Native Plants Class Traces Cahuilla Roots

Evan Mills looks closely at a rock painting in Idyllwild

By Marcia E. Gawecki

Students from the Native Plants class at Idyllwild Arts were going to look at rock paintings that were estimated to be 300 to 500 years old.

This is one of the many classes available during “Native American Arts Week” held July 10-16.

Daniel McCarthy, a Tribal Relations Manager from the U.S. Forest Service, stood next to a placard in the Idyllwild, CA, County Park, about 20 feet from a fenced-in boulder.

(from L) Abe Sanchez instructs how to "cull" chia seeds

One of the rock paintings in county park is difficult to reach because of the large fence

Students take pictures of the handprint rock painting

“This is an improvement from 40 years ago,” he said. “The fence will keep rock climbers out, but it prevents anyone from getting close.”

Daniel explained these rock paintings were not graffiti, but a sacred component of a coming-of-age ceremony by Cahuilla Indian girls.

They had created a variety of symbols with red paint, but it was difficult to determine what they all meant, but likely they were created over time.

“There may have been a ‘gap’ year or ten years,” Daniel said. “It all depended upon the acorn harvest.”

Near the rock, he pointed out several grinding stones.

The second rock painting featured two small handprints and no fence. Above, Daniel pointed out the white chalk marks.

“Here, rock climbers are practicing their skills, and below, there’s a 110-year-old rock drawing at risk,” he said.

He added that it was up to the County Parks Service employees to educate the public and warn climbers.

Abe Sanchez, their Native American co-teacher, discussed harvesting chia seeds.

“They’re high in protein, easier to digest than flax seeds, and could keep you from getting hungry,” he said.

Peg McClure, an Orange County firefighter, agreed.

“We were fighting the Laguna Fire, and didn’t have any food for about 36 hours,” Peg said. “So I chewed chia seeds and really wasn’t hungry.”

Originally, Peg admitted to taking the class for smoothies’ recipes, but has learned much more.

Even the young Cahuilla Indians were looking at native plants with new eyes.

“They’ve eaten our bad Western diet, and now have diabetes and heart disease,” said Evan Mills, another student. “Now they’re turning to their native plants for health benefits.”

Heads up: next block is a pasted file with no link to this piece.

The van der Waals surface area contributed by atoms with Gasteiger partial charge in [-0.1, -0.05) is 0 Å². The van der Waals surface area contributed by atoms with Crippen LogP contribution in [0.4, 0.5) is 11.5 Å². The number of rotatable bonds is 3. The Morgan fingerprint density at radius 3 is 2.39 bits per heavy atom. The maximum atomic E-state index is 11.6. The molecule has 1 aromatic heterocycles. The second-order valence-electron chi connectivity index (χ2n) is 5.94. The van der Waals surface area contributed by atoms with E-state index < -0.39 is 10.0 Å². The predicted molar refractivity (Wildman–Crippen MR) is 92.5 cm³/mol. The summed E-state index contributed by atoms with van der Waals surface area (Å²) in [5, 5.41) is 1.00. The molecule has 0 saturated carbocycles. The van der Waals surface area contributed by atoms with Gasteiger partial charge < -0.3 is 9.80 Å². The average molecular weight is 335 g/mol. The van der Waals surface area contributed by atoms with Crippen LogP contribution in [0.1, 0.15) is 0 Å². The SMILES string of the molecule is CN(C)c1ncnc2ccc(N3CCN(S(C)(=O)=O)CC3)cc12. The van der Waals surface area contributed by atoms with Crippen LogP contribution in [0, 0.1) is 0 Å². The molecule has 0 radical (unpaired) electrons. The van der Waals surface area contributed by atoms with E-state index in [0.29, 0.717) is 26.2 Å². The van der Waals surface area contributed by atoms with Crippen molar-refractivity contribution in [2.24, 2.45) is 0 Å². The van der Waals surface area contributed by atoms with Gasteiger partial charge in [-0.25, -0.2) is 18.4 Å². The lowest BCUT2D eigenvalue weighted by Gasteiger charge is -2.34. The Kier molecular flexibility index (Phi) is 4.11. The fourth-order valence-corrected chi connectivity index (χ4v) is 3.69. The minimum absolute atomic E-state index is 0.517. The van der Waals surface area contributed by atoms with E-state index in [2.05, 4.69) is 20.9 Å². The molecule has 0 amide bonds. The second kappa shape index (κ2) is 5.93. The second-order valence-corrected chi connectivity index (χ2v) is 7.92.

The next day, the class had to cook a traditional Cahuilla meal, including sautéed nettles, acorn mush, pumpkin flowers, maze tortillas with elk sausage—and grasshoppers.

“They taste kind of nutty,” one student admitted.

The final rock painting was located three miles away in Fern Valley. The images were the most detailed and elaborate of the three, including red and black dyes.

The red dye came from hematite, an iron ore, which was ground into a powder.

“What were some of the bonding agents they could have used?” Daniel asked.

No one knew.

“Egg whites, blood, urine or any kind of animal protein,” Daniel said.

Some of the marks on the rock were more distinct, while others had faded.

“There is snow up here, so there’s natural erosion,” he said.

One time, Daniel found remnants of a campfire below the painting. He cleaned it up, and wiped the singe marks from the rock.

“Fire could cause stress to the rock, which would eventually erode the paintings,” he said.

There was no marker on this site, but Daniel said the neighbors knew about the paintings.

“With education and diligent caretaking, we can preserve this site’s cultural value for many years to come,” he said.

Copyright 2011 Idyllwild Me. All rights reserved.

Published on: Jul 13, 2011 @ 17:32

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the attachments to this post:

N Plants Dan Hands

N Plants Image Fence

N Plants Abe Culling

N Plants Abe Culling

N Plants Grafitti

N Plants Dan Hands

N Plants Grafitti

N Plants Dan Hands

N Plants Daniel & Pair

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